Body Safety – Empowering Kids to Stay Safe

Body Safety - Empowering Kids to Stay Safe

With one in five girls and one in eight boys sexually abused before their 18th birthday, and with 90% of children knowing their perpetrator, it’s important that the children in our care know the following crucial and life-changing skills in body safety.

The 10 empowering Body Safety skills below will go a long way in keeping children safe from sexual abuse, and assisting them to grow into assertive and confident teenagers and adults. There is no downside!

Teaching Children About Body Safety

  1. Name body parts correctly.

    As soon as your child begins to talk and is aware of their body parts, begin to name them correctly (toes, nose, eyes, etc). Children should also know the correct names for their genitals from a young age. Try not to use ‘pet names’. This way, if a child is touched inappropriately, they can clearly state to you or a trusted adult where they have been touched.

  2. Teach them about the ‘private zones’.

    Teach your child that their penis, vagina, bottom, breasts and nipples are called their ‘private parts’ and that these are their body parts that go under their swimsuit. Note: a child’s mouth is also known as a ‘private zone’.

  3. Help them name their safety network.

    Teach your child that no-one has the right to touch or ask to see their private parts, and if someone does, they must tell you or a trusted adult straightaway. Reinforce that they must keep on telling until they are believed. (Statistics tell us that a child will need to tell three people before they are believed.) As your child becomes older (3+) help them to identify five trusted adults they could tell. These people are part of their ‘safety network’.  Have your child point to each digit on their hand and say the names of the people on their ‘safety network’.

  4. If other people ask you to look or touch …

    Teach your child that if someone (i.e. the perpetrator) asks them to touch their own private parts, shows their private parts to the child or shows them images of private parts that this is wrong also, and that they must tell a trusted adult straight away. Reinforce that they must keep on telling until they are believed. 

  5. Encourage them to talk about feelings.

    At the same time as you are discussing inappropriate touch, talk about feelings. Discuss what it feels like to be happy, sad, angry, excited, etc. Encourage your child in daily activities to talk about their feelings, e.g. ‘I felt really sad when … pushed me over.’ This way your child will be more able to verbalize how they are feeling if some-one does touch them inappropriately.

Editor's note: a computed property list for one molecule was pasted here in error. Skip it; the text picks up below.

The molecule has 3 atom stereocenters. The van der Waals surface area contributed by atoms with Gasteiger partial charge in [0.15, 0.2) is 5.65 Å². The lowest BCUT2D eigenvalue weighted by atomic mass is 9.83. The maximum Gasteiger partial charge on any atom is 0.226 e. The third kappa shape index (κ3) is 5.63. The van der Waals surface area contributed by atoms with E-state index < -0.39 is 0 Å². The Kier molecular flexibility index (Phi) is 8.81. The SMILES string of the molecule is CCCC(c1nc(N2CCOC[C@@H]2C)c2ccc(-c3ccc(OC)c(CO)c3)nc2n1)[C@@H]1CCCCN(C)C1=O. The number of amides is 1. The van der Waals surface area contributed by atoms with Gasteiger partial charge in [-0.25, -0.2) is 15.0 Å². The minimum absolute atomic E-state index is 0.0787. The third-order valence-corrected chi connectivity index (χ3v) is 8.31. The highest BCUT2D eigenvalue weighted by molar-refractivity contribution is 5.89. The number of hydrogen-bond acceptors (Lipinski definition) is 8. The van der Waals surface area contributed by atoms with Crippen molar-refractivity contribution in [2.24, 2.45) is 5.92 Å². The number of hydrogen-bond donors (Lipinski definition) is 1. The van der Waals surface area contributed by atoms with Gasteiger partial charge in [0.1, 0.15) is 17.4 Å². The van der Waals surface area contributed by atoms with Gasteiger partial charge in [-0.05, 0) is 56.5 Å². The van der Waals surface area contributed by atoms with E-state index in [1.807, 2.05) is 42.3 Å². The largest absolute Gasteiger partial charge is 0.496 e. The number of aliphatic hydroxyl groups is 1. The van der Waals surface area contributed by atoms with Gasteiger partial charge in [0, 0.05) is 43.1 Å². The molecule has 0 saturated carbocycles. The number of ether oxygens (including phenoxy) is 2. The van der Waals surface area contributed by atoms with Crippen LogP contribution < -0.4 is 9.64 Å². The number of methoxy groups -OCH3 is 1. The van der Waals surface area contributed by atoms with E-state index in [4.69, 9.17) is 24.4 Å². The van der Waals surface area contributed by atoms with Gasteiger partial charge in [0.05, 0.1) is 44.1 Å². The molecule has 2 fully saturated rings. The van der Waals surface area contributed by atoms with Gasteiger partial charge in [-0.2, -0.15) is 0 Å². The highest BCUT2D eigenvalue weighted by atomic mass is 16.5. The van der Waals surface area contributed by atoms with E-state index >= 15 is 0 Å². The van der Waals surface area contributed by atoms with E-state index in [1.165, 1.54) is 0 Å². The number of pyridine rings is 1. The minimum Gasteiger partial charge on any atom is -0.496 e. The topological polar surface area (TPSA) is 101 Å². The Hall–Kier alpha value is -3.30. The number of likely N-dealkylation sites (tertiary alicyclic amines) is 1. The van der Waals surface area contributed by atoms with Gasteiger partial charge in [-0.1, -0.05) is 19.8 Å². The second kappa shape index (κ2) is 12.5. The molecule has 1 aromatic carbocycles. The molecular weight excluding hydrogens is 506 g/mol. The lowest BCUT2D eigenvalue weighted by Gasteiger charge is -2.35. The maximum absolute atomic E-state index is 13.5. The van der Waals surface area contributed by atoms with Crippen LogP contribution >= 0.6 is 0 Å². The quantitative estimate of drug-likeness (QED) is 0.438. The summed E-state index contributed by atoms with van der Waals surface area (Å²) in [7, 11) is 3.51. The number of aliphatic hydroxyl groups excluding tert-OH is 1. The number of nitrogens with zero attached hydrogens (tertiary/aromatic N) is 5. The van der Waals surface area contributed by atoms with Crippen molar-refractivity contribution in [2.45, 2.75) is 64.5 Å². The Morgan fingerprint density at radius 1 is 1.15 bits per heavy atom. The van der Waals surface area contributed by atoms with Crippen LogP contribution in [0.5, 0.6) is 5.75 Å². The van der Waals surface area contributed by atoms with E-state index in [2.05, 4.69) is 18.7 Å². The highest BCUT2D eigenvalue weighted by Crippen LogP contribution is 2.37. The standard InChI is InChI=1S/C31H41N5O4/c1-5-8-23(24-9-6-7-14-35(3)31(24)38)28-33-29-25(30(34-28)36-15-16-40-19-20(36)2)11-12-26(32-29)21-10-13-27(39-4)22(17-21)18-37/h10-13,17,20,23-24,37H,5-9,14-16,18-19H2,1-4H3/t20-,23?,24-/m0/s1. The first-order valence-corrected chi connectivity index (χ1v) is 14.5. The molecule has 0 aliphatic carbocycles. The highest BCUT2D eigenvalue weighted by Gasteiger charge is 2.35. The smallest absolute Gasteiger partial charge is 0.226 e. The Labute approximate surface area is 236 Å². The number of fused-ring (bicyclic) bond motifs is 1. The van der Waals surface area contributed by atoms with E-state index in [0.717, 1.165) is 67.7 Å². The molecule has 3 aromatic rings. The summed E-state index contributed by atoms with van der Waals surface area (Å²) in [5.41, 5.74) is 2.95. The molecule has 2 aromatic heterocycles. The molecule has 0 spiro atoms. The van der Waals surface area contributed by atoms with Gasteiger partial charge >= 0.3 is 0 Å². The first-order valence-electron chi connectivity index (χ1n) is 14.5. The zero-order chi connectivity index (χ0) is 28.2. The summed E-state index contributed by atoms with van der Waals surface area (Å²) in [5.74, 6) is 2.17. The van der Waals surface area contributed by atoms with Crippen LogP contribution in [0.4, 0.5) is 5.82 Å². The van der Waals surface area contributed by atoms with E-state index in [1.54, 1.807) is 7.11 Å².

6. Talk about ‘safe’ and ‘unsafe’. 

    Talk with your child about feeling ‘safe’ and ‘unsafe’. Discuss times when your child might feel ‘unsafe’, e.g. being pushed down a steep slide; or ‘safe’, e.g. snuggled up on the couch reading a book with you. Children need to understand the different emotions that come with feeling ‘safe’ and ‘unsafe’. For example, when feeling ‘safe’, they may feel happy and have a warm feeling inside; when feeling ‘unsafe’ they may feel scared and have a sick feeling in their tummy.

  7. Discuss early warning signs.

    Discuss with your child their ‘Early Warning Signs’ when feeling unsafe, i.e. heart racing, feeling sick in the tummy, sweaty palms, feeling like crying. Let them come up with some ideas of their own. Tell your child that they must tell you if any of their ‘early warning signs’ happen in any situation. Reinforce that you will always believe them and that they can tell you anything.

  8. And about secrets …

    As your child grows, try as much as possible to discourage the keeping of secrets. Talk about happy surprises such as not telling Granny about her surprise birthday party and ‘bad’ secrets such as someone touching your private parts. Reinforce that surprise are happy and will always be told. Make sure your child knows that if someone does ask them to keep an inappropriate secret that they must tell you or someone in their ‘safety network’ straightaway.

  9. No! Stop!

    Discuss with your child when it is appropriate for someone to touch their private parts, e.g. a doctor when they are sick (but making sure they know a person on their Safety Network in the room). Discuss with your child that if someone does touch their private parts (without you there) that they have the right to say: ‘No!’ or ‘Stop!’ and outstretch their arm and hand. Children (from a very young age) need to know their body is their body and no-one has the right to touch it inappropriately.

  10. The invisible bubble.

    Ensure you child knows their body is their body and they are the boss of it. Reinforce the idea that everyone has an invisible body bubble around us (personal space) and that they do not have to hug or kiss someone if they don’t want to. They can choose to give that person a high five or shake their hand instead.

These simple but empowering skills can make all the difference to a child’s life. So many adult survivors of childhood sexual abuse say if only they had known from the first inappropriate touch it was wrong how different their lives would have been. Please educate your child, your community and yourself in Body Safety Education to keep our kids safe.